Leetcode 465. Optimal Account Balancing

Problem Explanation:

The problem consists of a group of friends that went out together and sometimes spent money on behalf of each other. However, sometimes they paid back these expenses. The task is to determine the minimum amount of transactions needed to settle all the debts.

A transaction is represented as an array of three items where the first element is the person providing the funds, the second one is the recipient and the third one is the amount of money provided. Each group of friends is uniquely identified by a numerical value which is represented in the array as the first two elements.

Let's illustrate this with an example:

Consider this scenario where the input array of transactions is [[0,1,10], [2,0,5]], representing the following transactions;

  • Person #0 paid $10 for Person #1.
  • Person #2 paid $5 for Person #0.

The minimum number of transactions required to settle the debt is 2. One way to settle the debt is for person #1 to pay $5 to persons #0 and #2.

This problem is a challenging one, for it essentially involves matching debts and credits together in an efficient way and performing as few transactions as possible.

Problem Solution approach:

The solution uses a depth-first-search algorithm to find the minimum number of settlements. Firstly, the net balance of each person is calculated. Then using DFS, we start from the first person to pay off his debt by performing a transaction with any of the remaining peoples. This process is recursively repeated after each transaction and all possible transactions are covered. Finally, the total number of transactions are returned.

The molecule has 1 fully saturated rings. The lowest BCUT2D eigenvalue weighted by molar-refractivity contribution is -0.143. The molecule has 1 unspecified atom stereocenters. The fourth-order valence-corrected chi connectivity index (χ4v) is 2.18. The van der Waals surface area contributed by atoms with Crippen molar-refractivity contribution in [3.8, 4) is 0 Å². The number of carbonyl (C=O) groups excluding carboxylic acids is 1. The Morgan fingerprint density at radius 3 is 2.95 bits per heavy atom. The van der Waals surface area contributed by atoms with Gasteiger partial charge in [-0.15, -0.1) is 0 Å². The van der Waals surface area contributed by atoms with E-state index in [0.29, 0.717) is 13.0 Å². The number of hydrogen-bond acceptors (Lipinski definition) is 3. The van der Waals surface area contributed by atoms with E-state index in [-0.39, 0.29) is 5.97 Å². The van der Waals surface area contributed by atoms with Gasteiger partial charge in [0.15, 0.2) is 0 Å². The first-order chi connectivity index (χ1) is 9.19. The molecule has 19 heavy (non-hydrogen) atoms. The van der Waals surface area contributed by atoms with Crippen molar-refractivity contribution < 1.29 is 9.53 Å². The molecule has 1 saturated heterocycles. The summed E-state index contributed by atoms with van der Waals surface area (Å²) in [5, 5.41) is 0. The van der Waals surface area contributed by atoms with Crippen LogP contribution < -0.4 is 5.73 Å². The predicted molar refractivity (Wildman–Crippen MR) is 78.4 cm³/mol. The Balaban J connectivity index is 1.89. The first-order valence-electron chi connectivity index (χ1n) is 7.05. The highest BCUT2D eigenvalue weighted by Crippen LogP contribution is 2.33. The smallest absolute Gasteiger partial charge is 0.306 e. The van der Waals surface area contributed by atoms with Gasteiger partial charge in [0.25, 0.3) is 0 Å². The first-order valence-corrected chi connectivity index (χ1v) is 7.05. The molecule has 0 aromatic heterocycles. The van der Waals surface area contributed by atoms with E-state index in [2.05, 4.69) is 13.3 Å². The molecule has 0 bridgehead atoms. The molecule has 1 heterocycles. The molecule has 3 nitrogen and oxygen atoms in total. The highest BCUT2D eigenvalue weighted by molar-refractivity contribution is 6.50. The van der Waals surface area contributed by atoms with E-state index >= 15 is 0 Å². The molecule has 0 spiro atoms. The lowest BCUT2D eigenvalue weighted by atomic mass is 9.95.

Solution

Python Solution:

1
2Python
3import collections
4
5class Solution:
6  def minTransfers(self, transactions):
7    balances = collections.defaultdict(int)
8    for from_, to, value in transactions:
9          balances[from_] += value
10          balances[to] -= value
11
12    amounts = [balances[p] for p in balances if balances[p] != 0]
13
14    return self.minTransfersHelper(amounts, 0, 0)
15
16  def minTransfersHelper(self, amounts, start, numTransfers):
17    while start < len(amounts) and amounts[start] == 0:
18          start += 1
19            
20    if start + 1 >= len(amounts):
21        return numTransfers
22
23    for i in range(start + 1, len(amounts)):
24        if amounts[start] < 0 and amounts[i] > 0 or amounts[start] > 0 and amounts[i] < 0:
25            amounts[i] += amounts[start]
26            numTransfers = min(numTransfers, self.minTransfersHelper(amounts, start + 1, numTransfers + 1))
27            amounts[i] -= amounts[start]
28
29    return numTransfers

C++ solution:

1
2Cpp
3class Solution {
4public:
5  int minTransfers(vector<vector<int>>& transactions) {
6    vector<int> balances(21);
7    vector<int> debt;
8
9    for (const vector<int>& t : transactions) {
10      const int from = t[0];
11      const int to = t[1];
12      const int amount = t[2];
13      balances[from] -= amount;
14      balances[to] += amount;
15    }
16
17    for (const int balance : balances)
18      if (balance > 0)
19        debt.push_back(balance);
20
21    return dfs(debt, 0);
22  }
23
24private:
25  int dfs(vector<int>& debt, int start) {
26    while(start < debt.size() && !debt[start])
27      start++;
28    if (start == debt.size())
29      return 0;
30
31    int transactions_minimum = INT_MAX;
32
33    for (int i = start + 1; i < debt.size(); i++)
34      if (debt[i] * debt[start] < 0) {
35        debt[i] += debt[start];
36        transactions_minimum = min(transactions_minimum, 1 + dfs(debt, start + 1));
37        debt[i] -= debt[start];
38      }
39
40    return transactions_minimum;
41  }
42};

Java Solution:

1
2Java
3class Solution {
4    public int minTransfers(int[][] transactions) {
5        Map<Integer, Integer> map = new HashMap<>();
6        for(int[] t: transactions) {
7            map.put(t[0], map.getOrDefault(t[0], 0) - t[2]);
8            map.put(t[1], map.getOrDefault(t[1], 0) + t[2]);